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UK news in brief

by
26 May 2023

Alamy

From on high: The choir of St John’s College, Cambridge, sing the Ascension Day carol at noon on Thursday of last week, from the top of their chapel tower. The custom dates back to 1902

From on high: The choir of St John’s College, Cambridge, sing the Ascension Day carol at noon on Thursday of last week, from the top of their ch...


Methodist Church ‘unsafe’ for women, review says

AN INTERNAL safeguarding review says that leaders in the Methodist Church must “seek to understand why the Church continues to be unsafe” for women, according to a report in The Times on Monday. The review was leaked to the newspaper by a source who expressed concern that action wouldn’t be taken if it was not made public. The review’s author, Meg Munn, who is also acting chair of the C of E’s Independent Safeguarding Board (News, 2 May), wrote: “Some victims and survivors told me that there is a culture of sexism within the Methodist Church. In the words of one woman, the culture is ‘misogynistic and toxic’.” A spokesperson from the Methodist Church said: “The report was commissioned so we can better understand how our processes effect those involved in them, particularly how we have failed those who have not been heard when they have complained, and how we can address this behaviour when it happens. We will continue to work to make sure everyone understands abuse of any kind is not acceptable in our churches.”

 

Organ pipes stolen in West Sussex

POLICE are appealing for information after organ pipes were stolen from St John the Divine, Patching, near Worthing, between 12 and 13 May. Sussex Express reported that the repairs are likely to cost thousands of pounds. The Grade I listed church dates back to 1203, and is a popular spot for people walkers in the Sussex Downs, according to the churchwarden, Kath Hutchinson. “It’s quite unusual and disconcerting that these incidents are moving into our villages,” she said.

 

Down’s syndrome campaigner takes case to Strasbourg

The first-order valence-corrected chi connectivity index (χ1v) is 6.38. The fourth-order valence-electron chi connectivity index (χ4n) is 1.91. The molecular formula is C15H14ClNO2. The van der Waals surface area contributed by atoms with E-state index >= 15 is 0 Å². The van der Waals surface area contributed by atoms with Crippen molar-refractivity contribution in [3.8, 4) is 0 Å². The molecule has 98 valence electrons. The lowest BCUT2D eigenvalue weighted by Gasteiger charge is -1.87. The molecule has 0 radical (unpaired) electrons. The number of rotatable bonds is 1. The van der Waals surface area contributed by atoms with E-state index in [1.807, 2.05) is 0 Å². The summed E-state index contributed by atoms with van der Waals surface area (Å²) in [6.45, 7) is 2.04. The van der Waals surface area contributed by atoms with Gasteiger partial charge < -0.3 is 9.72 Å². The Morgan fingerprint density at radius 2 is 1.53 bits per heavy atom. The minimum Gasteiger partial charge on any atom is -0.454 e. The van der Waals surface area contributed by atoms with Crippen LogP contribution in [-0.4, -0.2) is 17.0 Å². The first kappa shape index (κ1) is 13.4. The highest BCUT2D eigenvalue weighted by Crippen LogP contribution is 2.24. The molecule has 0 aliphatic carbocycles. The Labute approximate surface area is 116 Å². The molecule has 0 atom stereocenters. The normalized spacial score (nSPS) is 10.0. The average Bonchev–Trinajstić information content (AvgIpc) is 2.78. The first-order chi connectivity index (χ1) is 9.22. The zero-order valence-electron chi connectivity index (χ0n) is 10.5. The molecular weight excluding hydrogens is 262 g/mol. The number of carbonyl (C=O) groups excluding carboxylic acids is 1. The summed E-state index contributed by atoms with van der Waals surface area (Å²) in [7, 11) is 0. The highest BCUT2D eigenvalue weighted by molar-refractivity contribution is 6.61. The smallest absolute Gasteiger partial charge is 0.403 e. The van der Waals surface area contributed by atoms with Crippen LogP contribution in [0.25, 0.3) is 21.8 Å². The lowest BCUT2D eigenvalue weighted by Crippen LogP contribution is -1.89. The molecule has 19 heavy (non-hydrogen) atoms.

HEIDI CROWTER, who is campaigning for the removal of a clause allowing abortion after 24 weeks if the child is likely to be born “seriously handicapped”, a definition which includes Down’s syndrome, has announced her intention to pursue the case at the European Court of Human Rights. In November, the Court of Appeal rejected an appeal by campaigners, including Ms Crowter, who has Down’s syndrome, and Máire Lea-Wilson, the mother of a three-year-old son with Down’s syndrome (News 28 November 2022). In a post on social media, Ms Crowter said that the UK Supreme Court had refused to hear the case. Earlier court judgments ruled that the current law does not infringe upon the human rights of the appellants.

 

Coronation cherry tree plucked from churchyard

A TREE planted at St George’s, Farnworth, near Bolton, has been uprooted, just a few weeks after it was planted in honour of the Coronation. Bolton News reported the churchwarden, Rob Tyler, saying that the tree would have “cast a shade over the entrance of the church. It’s not for us, but for the people coming here in the future . . . That was the idea behind it so it’s sad that someone has decided to take it.” He said that they intend to replace the tree and will take steps to ensure that it is not stolen again.

 

School singing programme expands to Northern Ireland

THE National Schools Singing Programme, which aims to widen opportunities for state-school students to engage with music, has expanded into Northern Ireland. On 16 May, a special service was held in St Patrick’s Cathedral in Armagh, attended by more than 500 state-school students, to mark the end of a two-month pilot involving a dozen schools in the area. The programme is funded by the Hamish Ogston Foundation, and in February six English cathedrals were invited to take part in the scheme (News, 27 February).

 

Clarification: In last week’s report on the Devamanikkam review (News, 11 May), we mentioned a CDM against the former Bishop of Bradford, the Rt Revd (Robert) Roy Williamson, but omitted to say that the investigation had concluded that he had no case to answer.

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